There is a technology committee that strives to continuously update the industry on latest technological developments across the world. IAF is trying to explore whether it can be looked at from the apparel perspective. IAF discussed RFID technologies before any retailer or a brand invested in it. The virtual trial room was also discussed three years back, so IAF plans to help members update on the technological developments. IAF can become a useful networking platform, where members can meet people from the same industry and explore opportunities.

What’s the size of the global apparel trade?

The global apparel trade is around 550 to 600 billion dollars (over Rs 35,00,000 to Rs 37,00,000 crores). Major consuming markets like the West are growing between 2 to 5 percent. That’s probably reflected to some extent in export growth of major supplying countries. India is growing at 17 or 18 percent. But it’s not countered by de-growth of 15 percent in China or elsewhere. All exporting countries are growing at various percentages.

Newer supply centers are emerging. The largest traditional supplier is China. There is not much growth happening in Bangladesh, Pakistan and India. Vietnam could be growing. Myanmar and Africa are turning out to be interesting.

What are Bangladesh’s strengths and weaknesses?

Bangladesh’s main advantage is the price. Garments constitute 85 percent of their exports. The government supports the industry. Factories have developed manufacturing expertise due to their association with global brands. But buyers are putting pressure on Bangladesh factories to improve wages, labour standards and safety standards. The question is, when its standards improve, will they be as competitive as they are now? In the meantime, many buyers are already looking at other sourcing options. And some Indian exporters have benefited from this. But many international brands and corporations will offer Bangladesh better prices and that will lead to better living standards and security in the apparel industry.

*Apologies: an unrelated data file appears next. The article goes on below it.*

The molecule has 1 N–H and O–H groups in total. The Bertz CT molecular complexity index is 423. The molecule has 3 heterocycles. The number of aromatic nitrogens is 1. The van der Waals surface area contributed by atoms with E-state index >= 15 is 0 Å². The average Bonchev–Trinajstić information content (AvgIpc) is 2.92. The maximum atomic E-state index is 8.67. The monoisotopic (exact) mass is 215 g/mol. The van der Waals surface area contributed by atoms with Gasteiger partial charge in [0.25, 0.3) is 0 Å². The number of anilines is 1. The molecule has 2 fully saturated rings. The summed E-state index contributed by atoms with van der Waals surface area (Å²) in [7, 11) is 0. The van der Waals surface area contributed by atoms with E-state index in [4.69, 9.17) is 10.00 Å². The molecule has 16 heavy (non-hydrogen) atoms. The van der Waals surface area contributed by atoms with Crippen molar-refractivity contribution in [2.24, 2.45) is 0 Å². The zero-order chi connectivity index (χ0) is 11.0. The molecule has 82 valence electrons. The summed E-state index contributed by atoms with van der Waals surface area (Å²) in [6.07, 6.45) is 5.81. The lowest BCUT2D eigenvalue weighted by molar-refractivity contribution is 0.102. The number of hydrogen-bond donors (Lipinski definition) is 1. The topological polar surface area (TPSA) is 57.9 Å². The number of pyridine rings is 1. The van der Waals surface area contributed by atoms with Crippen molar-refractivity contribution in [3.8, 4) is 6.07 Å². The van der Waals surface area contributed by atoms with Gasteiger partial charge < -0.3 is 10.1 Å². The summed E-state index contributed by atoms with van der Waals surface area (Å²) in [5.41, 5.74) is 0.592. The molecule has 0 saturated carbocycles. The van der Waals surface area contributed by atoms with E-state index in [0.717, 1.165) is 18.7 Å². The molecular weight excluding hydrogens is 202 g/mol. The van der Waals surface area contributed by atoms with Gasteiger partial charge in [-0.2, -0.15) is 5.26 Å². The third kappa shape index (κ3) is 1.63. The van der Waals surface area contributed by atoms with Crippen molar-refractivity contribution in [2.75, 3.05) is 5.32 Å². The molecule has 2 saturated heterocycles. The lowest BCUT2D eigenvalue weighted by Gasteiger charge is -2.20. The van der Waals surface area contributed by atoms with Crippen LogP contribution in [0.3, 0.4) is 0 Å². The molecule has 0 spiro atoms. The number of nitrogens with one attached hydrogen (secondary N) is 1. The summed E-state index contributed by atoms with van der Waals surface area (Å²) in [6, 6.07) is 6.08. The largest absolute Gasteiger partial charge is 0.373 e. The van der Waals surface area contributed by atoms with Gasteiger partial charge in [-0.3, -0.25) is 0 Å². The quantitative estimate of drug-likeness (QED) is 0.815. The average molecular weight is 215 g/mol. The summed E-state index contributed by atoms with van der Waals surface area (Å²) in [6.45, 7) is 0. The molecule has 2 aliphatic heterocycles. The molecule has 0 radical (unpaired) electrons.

How do you perceive South Asia as a whole?

South Asia’s importance in apparel will grow. IAF hopes to play a role. I think there is potential for intra-trade. Both as a market and as a support system, South Asia will grow. South Asia and the Far East can be seen not only as markets but as sources of supply. Indian companies will then manufacture not only in India but in many parts of the world.

Is China still strong and competitive?

China has a strong position in the industry. Even if they want to move away from the textile industry they can’t. The world is too dependent on them. It’s not possible to ignore China. There is a disciplined work force, manufacturing expertise, new technology. But some movements will happen. Already China is moving up the value chain. It is moving away from the two dollar commodity type of garments. So those who were going to China for low cost items will now look for other sources. But those who are seeking high value items will now go to China.

Which are the emerging apparel centres/sourcing markets?

The world needs Africa as a supply source and as a market. South Africa has trade barriers and is cut off from the rest of the world. There are a few growth markets left in the world. Apparel has shifted from high cost economies to low cost economies. It has moved from the US and the EU to China, Bangladesh, Vietnam and Cambodia. Myanmar and Africa are the only countries left.

What are the emerging global trends?

The concept of manufacturing closer to home is catching up. It will impact global dynamics. Manufacturing countries will look at non-traditional markets. They can’t afford to depend on markets that are not growing much. They have to explore other markets too. I feel they should merge the export and the domestic businesses. That’s why China is looking inward, India is looking inward. Europe and South America will expand faster. Production will be higher in South America, since the American companies are looking at them.

Rahul Mehta